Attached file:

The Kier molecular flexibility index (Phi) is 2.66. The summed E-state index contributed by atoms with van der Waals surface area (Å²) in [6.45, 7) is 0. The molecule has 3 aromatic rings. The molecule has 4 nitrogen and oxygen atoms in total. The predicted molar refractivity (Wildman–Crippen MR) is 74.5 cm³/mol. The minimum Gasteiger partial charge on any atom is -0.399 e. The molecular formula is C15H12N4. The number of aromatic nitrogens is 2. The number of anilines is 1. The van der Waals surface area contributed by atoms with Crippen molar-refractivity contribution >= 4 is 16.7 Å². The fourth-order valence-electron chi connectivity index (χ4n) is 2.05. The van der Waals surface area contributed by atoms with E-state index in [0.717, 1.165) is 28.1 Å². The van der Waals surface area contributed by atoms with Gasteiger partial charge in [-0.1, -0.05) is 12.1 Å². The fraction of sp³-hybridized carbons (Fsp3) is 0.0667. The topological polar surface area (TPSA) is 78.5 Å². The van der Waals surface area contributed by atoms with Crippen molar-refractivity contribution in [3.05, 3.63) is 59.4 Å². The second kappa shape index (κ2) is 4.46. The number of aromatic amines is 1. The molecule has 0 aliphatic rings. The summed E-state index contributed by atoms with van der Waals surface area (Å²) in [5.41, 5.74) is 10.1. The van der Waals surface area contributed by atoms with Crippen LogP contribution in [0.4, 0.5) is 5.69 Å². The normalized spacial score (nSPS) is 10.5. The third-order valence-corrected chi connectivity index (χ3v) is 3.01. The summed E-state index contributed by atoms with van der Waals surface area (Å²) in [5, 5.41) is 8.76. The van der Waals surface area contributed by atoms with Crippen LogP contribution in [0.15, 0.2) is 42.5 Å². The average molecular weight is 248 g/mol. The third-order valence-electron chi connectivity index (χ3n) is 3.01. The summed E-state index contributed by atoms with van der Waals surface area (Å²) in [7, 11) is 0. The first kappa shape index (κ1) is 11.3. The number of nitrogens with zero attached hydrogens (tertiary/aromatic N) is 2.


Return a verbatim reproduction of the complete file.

The Kier molecular flexibility index (Phi) is 2.66. The summed E-state index contributed by atoms with van der Waals surface area (Å²) in [6.45, 7) is 0. The molecule has 3 aromatic rings. The molecule has 4 nitrogen and oxygen atoms in total. The predicted molar refractivity (Wildman–Crippen MR) is 74.5 cm³/mol. The minimum Gasteiger partial charge on any atom is -0.399 e. The molecular formula is C15H12N4. The number of aromatic nitrogens is 2. The number of anilines is 1. The van der Waals surface area contributed by atoms with Crippen molar-refractivity contribution >= 4 is 16.7 Å². The fourth-order valence-electron chi connectivity index (χ4n) is 2.05. The van der Waals surface area contributed by atoms with E-state index in [0.717, 1.165) is 28.1 Å². The van der Waals surface area contributed by atoms with Gasteiger partial charge in [-0.1, -0.05) is 12.1 Å². The fraction of sp³-hybridized carbons (Fsp3) is 0.0667. The topological polar surface area (TPSA) is 78.5 Å². The van der Waals surface area contributed by atoms with Crippen molar-refractivity contribution in [3.05, 3.63) is 59.4 Å². The second kappa shape index (κ2) is 4.46. The number of aromatic amines is 1. The molecule has 0 aliphatic rings. The summed E-state index contributed by atoms with van der Waals surface area (Å²) in [5.41, 5.74) is 10.1. The van der Waals surface area contributed by atoms with Crippen LogP contribution in [0.4, 0.5) is 5.69 Å². The normalized spacial score (nSPS) is 10.5. The third-order valence-corrected chi connectivity index (χ3v) is 3.01. The summed E-state index contributed by atoms with van der Waals surface area (Å²) in [5, 5.41) is 8.76. The van der Waals surface area contributed by atoms with Crippen LogP contribution in [0.15, 0.2) is 42.5 Å². The average molecular weight is 248 g/mol. The third-order valence-electron chi connectivity index (χ3n) is 3.01. The summed E-state index contributed by atoms with van der Waals surface area (Å²) in [7, 11) is 0. The first kappa shape index (κ1) is 11.3. The number of nitrogens with zero attached hydrogens (tertiary/aromatic N) is 2.